# the value of :$((a-b)(b-c)(c-a))^2$

If the polynomial : $f(x)=x^3-3x+2$ have the roots :$a,b,c$

How to find the value of :$$((a-b)(b-c)(c-a))^2$$

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We have $f'(x) = 3x^2 - 3$, so $f'(x) = 0$ when $x = \pm 1$. We also have $f(1) = 1^3 - 3(1) + 2 = 0$, so $1$ is in fact a double root. Can you now determine the value of the desired expression?

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But how can i know which one is $a$ and $b$ and $c$? – dis Jan 19 '13 at 12:57
@dis You don't. – Thomas Andrews Jan 19 '13 at 13:02
@dis: Do you need to know which one is which? – Michael Albanese Jan 19 '13 at 13:21
If i don't need ,why ? – dis Jan 19 '13 at 13:28
@dis: It is worth trying the three possibilities for yourself. What is the result if you let $a$ and $b$ be $1$? What about if you used $a$ and $c$ instead? What about $b$ and $c$? More generally, if you swap any two of the letters in the expression, it doesn't change. For example, replace $a$ by $b$ and $b$ by $a$ then $((a-b)(b-c)(c-a))^2$ becomes \begin{align*}((b-a)(a-c)(c-b))^2 &= ((-1)(a-b)(a-c)(-1)(b-c))^2\\ &= ((a-b)(a-c)(b-c))^2\\ &= ((a-b)(b-c)(a-c))^2.\end{align*} The same is true if you swap $a$ and $c$, or $b$ and $c$. – Michael Albanese Jan 19 '13 at 13:35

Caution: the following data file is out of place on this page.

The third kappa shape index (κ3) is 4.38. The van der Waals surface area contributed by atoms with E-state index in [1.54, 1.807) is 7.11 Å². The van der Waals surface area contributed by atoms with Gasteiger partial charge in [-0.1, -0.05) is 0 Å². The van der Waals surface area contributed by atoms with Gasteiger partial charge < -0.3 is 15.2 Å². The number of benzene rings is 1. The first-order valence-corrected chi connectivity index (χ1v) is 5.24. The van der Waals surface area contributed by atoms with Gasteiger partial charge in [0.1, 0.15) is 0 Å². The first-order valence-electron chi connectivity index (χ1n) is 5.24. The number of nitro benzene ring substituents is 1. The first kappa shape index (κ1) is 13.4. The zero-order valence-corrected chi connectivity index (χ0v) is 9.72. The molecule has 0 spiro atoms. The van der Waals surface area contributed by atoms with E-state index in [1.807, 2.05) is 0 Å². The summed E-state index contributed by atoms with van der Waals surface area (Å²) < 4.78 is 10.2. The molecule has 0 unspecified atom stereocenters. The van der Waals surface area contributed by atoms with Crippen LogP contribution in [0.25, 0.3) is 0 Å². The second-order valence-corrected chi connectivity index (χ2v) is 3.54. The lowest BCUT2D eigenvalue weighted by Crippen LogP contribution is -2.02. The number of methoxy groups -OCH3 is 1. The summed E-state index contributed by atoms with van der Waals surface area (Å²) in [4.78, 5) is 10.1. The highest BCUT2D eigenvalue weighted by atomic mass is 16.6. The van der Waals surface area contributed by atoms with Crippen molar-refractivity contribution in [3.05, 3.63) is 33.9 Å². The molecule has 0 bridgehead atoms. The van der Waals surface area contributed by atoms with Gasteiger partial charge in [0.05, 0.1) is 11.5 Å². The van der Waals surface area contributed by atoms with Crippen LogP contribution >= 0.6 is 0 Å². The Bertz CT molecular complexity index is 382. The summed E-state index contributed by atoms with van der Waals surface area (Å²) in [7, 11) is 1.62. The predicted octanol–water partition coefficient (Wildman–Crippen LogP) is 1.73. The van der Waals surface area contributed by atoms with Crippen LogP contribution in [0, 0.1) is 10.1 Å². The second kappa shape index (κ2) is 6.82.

$1$ is a root of $f(x)$. Use long division to get the other roots. Finally, substitute for $a,b,c$
in $(a-b)^2(a-c)^2(b-c)^2$.

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That is the discriminant of your polynomial. It's straightforward to calculate if you're comfortable with resultants: $\text{Disc}(f) = \text{Res}(f, f')$ when $f$ is monic.

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Notice that $f(x)=(x+2)(x-1)(x-1)$. This means the polynomial has three real roots which are $-2$, $1$ and $1$. Therefore you have that $((a-b)(b-c)(c-a))^2=(a-b)^2(b-c)^2(c-a)^2$. Notice that you have a cyclic product of squares. This means the product will be invariant of your choice of $a$, $b$ and $c$. You get $((a-b)(b-c)(c-a))^2=(-2-1)^2(1-1)^2(1-2)^2=0$. Finally, if you are wondering how to get the factoring of the polynomial, a good strategy is to guess a root and then if the root is $a\in\mathbb{R}$ divide the polynomial by $x-a$. The likelihood of guessing the root in little time will come with exposure to such polynomial ring exercises.

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What If the polynomial is : $f(x)=x^3−3x+1$ rather than $f(x)=x^3−3x+2$? – dis Jan 20 '13 at 3:02